Who's to Blame?

Going into the season I thought the Braves improved their lineup and starting rotation with the addition of Uggla over Melky, and Heyward's further maturation and Freeman over Glaus. Couple that with the Beachy/Minor combo replacing Kawakami and I thought the team would have an even better record and even give the Phillies a run for their money. The Braves were on a 96 win pace just a few weeks ago. It took some apocalyptic weeks to ruin everything to have a worse record than last year's team and completely miss the playoffs. Who's to blame?



1. Larry Parrish

In 2010 the Braves were 1st in the NL in OBP. In 2011 the Braves finished 14th. 14th! I really thought that was a joke when I first heard that. How could everyone drastically underperform seemingly all season? You can't put all the blame on the esteemed hitting coach, but there the numbers speak for themselves. The mantra of "aggressiveness" from Spring Training on did a lot of great work didn't it? It's pretty clear that in addition to a backwards strategy of hacking that most players failed to make adjustments all season long. The collapse surely was a product of poor offensive numbers in September, but the fact is the team had been under performing all. season. long. It's painfully clear that the results on the field did little to change, adapt, or retool. In an age of endless video and matchup records, Those are things you do when you get poor results time and time again. A major league hitting coach of all people should know that. He doesn't and he never will. His unbelievably bad performance has costed the Atlanta Braves a return trip to the playoffs. 

2. Fredi Gonzalez 

Where to begin? All the bunting? The shortsighted, incredibly rigid (i.e. stupid) bullpen usage? All the playing time to Schafer? Benching Heyward? Idiotic lineups? I'll just go with everything. Let's not forget all the post game sound interviews that had all the insight of a small child. Very poor in-game tactics costed the Braves some games during the season. It ended up costing the Braves the playoffs. Fredi Jesus González is an oaf of a human being who incapable of worthwhile thought and professionalism, and he deserves to be terminated from his current position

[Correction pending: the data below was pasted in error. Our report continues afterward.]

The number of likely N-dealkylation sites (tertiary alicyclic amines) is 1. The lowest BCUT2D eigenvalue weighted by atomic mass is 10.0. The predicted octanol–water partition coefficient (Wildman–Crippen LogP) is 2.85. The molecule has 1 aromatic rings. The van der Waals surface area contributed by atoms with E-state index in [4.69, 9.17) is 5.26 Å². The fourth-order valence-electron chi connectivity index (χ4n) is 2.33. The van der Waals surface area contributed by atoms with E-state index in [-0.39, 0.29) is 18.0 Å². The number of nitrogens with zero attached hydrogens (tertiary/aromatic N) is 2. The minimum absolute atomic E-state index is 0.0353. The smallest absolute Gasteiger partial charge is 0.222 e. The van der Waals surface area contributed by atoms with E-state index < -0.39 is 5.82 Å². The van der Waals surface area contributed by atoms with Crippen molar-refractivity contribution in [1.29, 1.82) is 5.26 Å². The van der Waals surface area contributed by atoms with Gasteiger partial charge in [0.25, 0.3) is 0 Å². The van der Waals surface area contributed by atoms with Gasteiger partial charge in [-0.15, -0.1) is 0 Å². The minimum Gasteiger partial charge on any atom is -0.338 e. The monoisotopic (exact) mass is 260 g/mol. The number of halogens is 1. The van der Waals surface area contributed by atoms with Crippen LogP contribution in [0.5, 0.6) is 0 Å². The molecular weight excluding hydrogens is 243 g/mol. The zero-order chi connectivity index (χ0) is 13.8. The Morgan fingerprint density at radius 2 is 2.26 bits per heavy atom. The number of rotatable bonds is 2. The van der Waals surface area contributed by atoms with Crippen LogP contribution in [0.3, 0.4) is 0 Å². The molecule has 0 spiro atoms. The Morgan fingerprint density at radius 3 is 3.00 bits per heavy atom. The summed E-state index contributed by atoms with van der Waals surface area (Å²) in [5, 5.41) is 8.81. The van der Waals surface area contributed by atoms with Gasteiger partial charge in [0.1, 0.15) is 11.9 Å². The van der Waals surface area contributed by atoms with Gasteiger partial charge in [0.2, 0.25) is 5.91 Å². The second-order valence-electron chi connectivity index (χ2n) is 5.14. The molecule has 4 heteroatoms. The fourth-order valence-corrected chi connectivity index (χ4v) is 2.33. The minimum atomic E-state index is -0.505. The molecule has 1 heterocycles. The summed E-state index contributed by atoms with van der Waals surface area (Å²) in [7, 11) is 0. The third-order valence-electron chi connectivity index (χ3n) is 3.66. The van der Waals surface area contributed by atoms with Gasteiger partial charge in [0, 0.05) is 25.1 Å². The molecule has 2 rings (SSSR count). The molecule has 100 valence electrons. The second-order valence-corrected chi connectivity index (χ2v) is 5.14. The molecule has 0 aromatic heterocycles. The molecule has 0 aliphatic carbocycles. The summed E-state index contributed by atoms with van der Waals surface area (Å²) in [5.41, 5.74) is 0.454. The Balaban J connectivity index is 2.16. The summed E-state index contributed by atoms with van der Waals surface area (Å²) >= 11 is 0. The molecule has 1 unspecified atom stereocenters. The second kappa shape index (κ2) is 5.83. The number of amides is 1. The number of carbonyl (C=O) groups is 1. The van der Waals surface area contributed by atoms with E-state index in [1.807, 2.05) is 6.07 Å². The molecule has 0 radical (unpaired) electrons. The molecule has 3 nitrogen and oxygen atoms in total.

3. Hanson/Jurrjens

Ahem, I wrote this fanpost before the season explaining how important a shutdown power pitcher will be for the Braves. Unfortunately, Hanson could not pitch into the last month due to a shoulder issues. Jurrjens, who pitched great in the 1st half, only pitched mediocrely in the 2nd half. For the 2nd season in a row, Jurrjens had nagging injurues that costed him his end of the season. Still, a man of Jurrjen's talents would have been preferred over rookie starters. To give an instance of how depleted the Braves starting pitching staff was, in a pennant race in September, the Braves once started four rookie pitchers in a row. Let's just say I would have preferred if one or both Hanson and Jurrjens stayed healthy.  

4. Dan Uggla

There are bad starts and then there are Uggla starts. It's hard not to forget the .179 batting average into July with a declining walk rate. He gloriously came back with a vengeance to not only have the most unlikely 30+ game hitting streak of all time, but also set a career high in homers. Still, the sub replacement performance at the plate the first half and the limited range at 2nd costed the Braves games. 

5. Frank Wren

I think he's an excellent GM who made several great moves coming into this season. He put a great team together. I thought that this was the best team on paper since 2003, which was the last time they won 100 games. Sure, he could have shored up the bench better earlier in the season, but there were no glaring mistakes of roster construction. The only truly puzzling move was Scott Proctor signed to a major league contract. I don't really blame Scott Proctor for being terrible in nearly every appearance. Everyone know he's going to suck. I blame the man who signed him and kept him on the team for an idiot to use. Proctor had no business on the roster and his perpetual ineffectiveness costed the BRaves a playoff birth.   

Honorable mentions to Jason Heyward and Martin Prado.

Congratulations to the Cardinals for an improbable comeback. However, the Braves were a better team and should have had this locked up a couple weeks ago. All I can say now is that I'm looking forward to re-watching Ken Burn's BASEBALL documentary in the offseason. You should watch it too.



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